7 Essential Eats in Oaxaca

By agringoinmexico on July 20th, 2015

The Valley of Oaxaca offers a colorful cornucopia of produce. / W. Scott Koenig, www.AGringoInMexico.com

Oaxacan Cuisine: A Bounty of Culture and Taste

More than 10,000 years ago, small tribes that had hunted and searched for food during the Ice Age settled into the Valley of Oaxaca and a life of farming the grains, vegetables and plants they had previously foraged. Over time, cooking and local food sourcing traditions from the indigenous Zapotec to the Mixtec blended with those of the invading Spaniards in the 16th century.

Today, Oaxaca is internationally renowned as one of the food capitals of Mexico (along with Michoacán, Puebla and Baja California), its cuisine named an “intangible” UNESCO asset in 2013. From the street, to the market, to the high-end hacienda, Oaxaca’s colorful and varied gastronomic offerings range from street pozole to modern takes on traditional Oaxacan cuisine at foodie restaurants such as La Catedral, Casa Oaxaca and Los Danzantes.

Oaxaca is known as the land of seven moles. / W. Scott Koenig, www.AGringoInMexico.com

Oaxacan Food Staples

Using ingredients such as corn, quesillo (Oaxacan string cheese), black beans, chiles, chocolate, grains, locally-sourced meats and a smattering of vegetables to make tamales, tlayudas, tacos, empanadas, moles and more, Oaxaca offers a variety of tastes that surprise the senses. Small artisanal and large corporate “palenques” (Mezcal refineries) operate just east of the city. The food and drink, much like Oaxaca itself, is absorbed into your being and you become the place from the inside out. Such is the essence of good travel … and good eating!

Carina Santiago cooks traditional staples at Tierra Antiqua. / W. Scott Koenig, www.AGringoInMexico.com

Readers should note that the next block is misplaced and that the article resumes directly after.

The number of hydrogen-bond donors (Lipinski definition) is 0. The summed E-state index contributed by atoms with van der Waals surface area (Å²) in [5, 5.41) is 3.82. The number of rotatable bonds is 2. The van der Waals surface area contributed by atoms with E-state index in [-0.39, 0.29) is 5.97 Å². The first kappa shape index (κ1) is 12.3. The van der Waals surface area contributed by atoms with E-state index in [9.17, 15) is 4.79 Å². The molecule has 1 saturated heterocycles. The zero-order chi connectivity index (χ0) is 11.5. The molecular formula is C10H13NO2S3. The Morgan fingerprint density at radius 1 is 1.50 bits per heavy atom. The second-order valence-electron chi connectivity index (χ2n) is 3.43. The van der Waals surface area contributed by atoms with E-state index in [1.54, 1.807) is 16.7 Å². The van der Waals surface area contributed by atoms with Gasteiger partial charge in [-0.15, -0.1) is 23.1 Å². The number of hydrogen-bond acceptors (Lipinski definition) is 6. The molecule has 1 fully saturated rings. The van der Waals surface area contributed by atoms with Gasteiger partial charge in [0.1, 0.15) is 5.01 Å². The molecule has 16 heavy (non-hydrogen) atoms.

Traditional Oaxacan Cuisine

Carina Santiago strives to keep Zapotec cooking traditions alive in her village of Teotitlan del Valle, just 30 minutes outside of Oaxaca de Juarez. Known for its colorful Zapotec rug weavers, Teotitlan is home to her and her husband’s restaurant, Tierra Antigua. Carina maintains a traditional Zapotec kitchen as well as a “modern kitchen” and serves traditional moles and other delicious staples. Her two daughters are learning Carina’s preparation and cooking techniques, and her son weaves rugs — a talent passed down from his father.

Lechón al Horno estilo Tehuantepec at La Catedral. / W. Scott Koenig, www.AGringoInMexico.com

Modern Takes on Oaxacan Cuisine

During our stay, we treated ourselves to a “splurge night” (or maybe two), enjoying a candlelit retreat, good Baja California wines and impeccable service after a busy day exploring the city’s cathedrals, museums and galleries. Our favorite destination was La Catedral. Providing a take on the traditional, the Lechón al Horno estilo Tehuantepec (Suckling Pig in Tehuantepec style) with Mole Coloradito and mashed potatoes is modern Oaxacan comfort food at its best.

Vendors at Mercado Benito Juarez want customers to leave happy. / W. Scott Koenig, www.AGringoInMexico.com

Taking It to the Street

Street food in Oaxaca is varied, delicious and very affordable, filling the air with smoky tantalization. Every night, vendors roll up in front of Mercado Benito Juarez near the zocalo and serve pozole, tostadas, tacos, tasajo (salted beef skirt steak), cecina (pork), tortas and more. Don’t be gun-shy … I’ve never had a bad experience eating street food in Mexico. These folks want their customers to leave happy and return hungry for more!

Be sure to visit one of the food stalls at Mercado 20 de Noviembre. / W. Scott Koenig, www.AGringoInMexico.com

Mercado 20 de Noviembre Food Stalls

No trip to Oaxaca city is complete without a visit for a bite at one of the food stalls in the bustling Mercado 20 de Noviembre. As you dodge hungry customers, vendors, tourists and the occasional chicken, your nose will lead you to a number of sit-down “fondas” (small food stalls) where you can choose from empanadas, tlayudas, moles, hot chocolates, flavored aguas and other local favorites. Most fondas share a similar menu, so just take your pick!